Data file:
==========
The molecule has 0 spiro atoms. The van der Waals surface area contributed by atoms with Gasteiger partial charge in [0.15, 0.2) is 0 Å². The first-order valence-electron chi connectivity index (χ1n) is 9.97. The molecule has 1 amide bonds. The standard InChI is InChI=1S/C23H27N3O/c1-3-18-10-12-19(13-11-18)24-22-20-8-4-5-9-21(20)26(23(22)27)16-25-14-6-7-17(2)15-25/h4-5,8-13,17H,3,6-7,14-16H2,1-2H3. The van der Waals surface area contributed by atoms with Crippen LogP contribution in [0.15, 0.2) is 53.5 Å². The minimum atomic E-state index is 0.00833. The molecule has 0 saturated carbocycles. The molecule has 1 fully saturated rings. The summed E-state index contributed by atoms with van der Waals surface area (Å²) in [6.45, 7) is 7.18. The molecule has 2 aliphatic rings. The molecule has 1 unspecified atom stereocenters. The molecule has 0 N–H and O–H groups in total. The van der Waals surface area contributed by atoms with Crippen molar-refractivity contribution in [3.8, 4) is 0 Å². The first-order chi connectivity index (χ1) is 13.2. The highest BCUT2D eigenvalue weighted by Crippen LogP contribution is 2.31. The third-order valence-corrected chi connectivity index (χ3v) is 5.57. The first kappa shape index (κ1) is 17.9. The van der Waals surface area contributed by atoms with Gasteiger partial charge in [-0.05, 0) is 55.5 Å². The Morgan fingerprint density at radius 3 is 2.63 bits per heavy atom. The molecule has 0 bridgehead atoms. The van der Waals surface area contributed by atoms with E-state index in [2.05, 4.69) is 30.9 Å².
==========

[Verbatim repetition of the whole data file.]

The molecule has 0 spiro atoms. The van der Waals surface area contributed by atoms with Gasteiger partial charge in [0.15, 0.2) is 0 Å². The first-order valence-electron chi connectivity index (χ1n) is 9.97. The molecule has 1 amide bonds. The standard InChI is InChI=1S/C23H27N3O/c1-3-18-10-12-19(13-11-18)24-22-20-8-4-5-9-21(20)26(23(22)27)16-25-14-6-7-17(2)15-25/h4-5,8-13,17H,3,6-7,14-16H2,1-2H3. The van der Waals surface area contributed by atoms with Crippen LogP contribution in [0.15, 0.2) is 53.5 Å². The minimum atomic E-state index is 0.00833. The molecule has 0 saturated carbocycles. The molecule has 1 fully saturated rings. The summed E-state index contributed by atoms with van der Waals surface area (Å²) in [6.45, 7) is 7.18. The molecule has 2 aliphatic rings. The molecule has 1 unspecified atom stereocenters. The molecule has 0 N–H and O–H groups in total. The van der Waals surface area contributed by atoms with Crippen molar-refractivity contribution in [3.8, 4) is 0 Å². The first-order chi connectivity index (χ1) is 13.2. The highest BCUT2D eigenvalue weighted by Crippen LogP contribution is 2.31. The third-order valence-corrected chi connectivity index (χ3v) is 5.57. The first kappa shape index (κ1) is 17.9. The van der Waals surface area contributed by atoms with Gasteiger partial charge in [-0.05, 0) is 55.5 Å². The Morgan fingerprint density at radius 3 is 2.63 bits per heavy atom. The molecule has 0 bridgehead atoms. The van der Waals surface area contributed by atoms with E-state index in [2.05, 4.69) is 30.9 Å².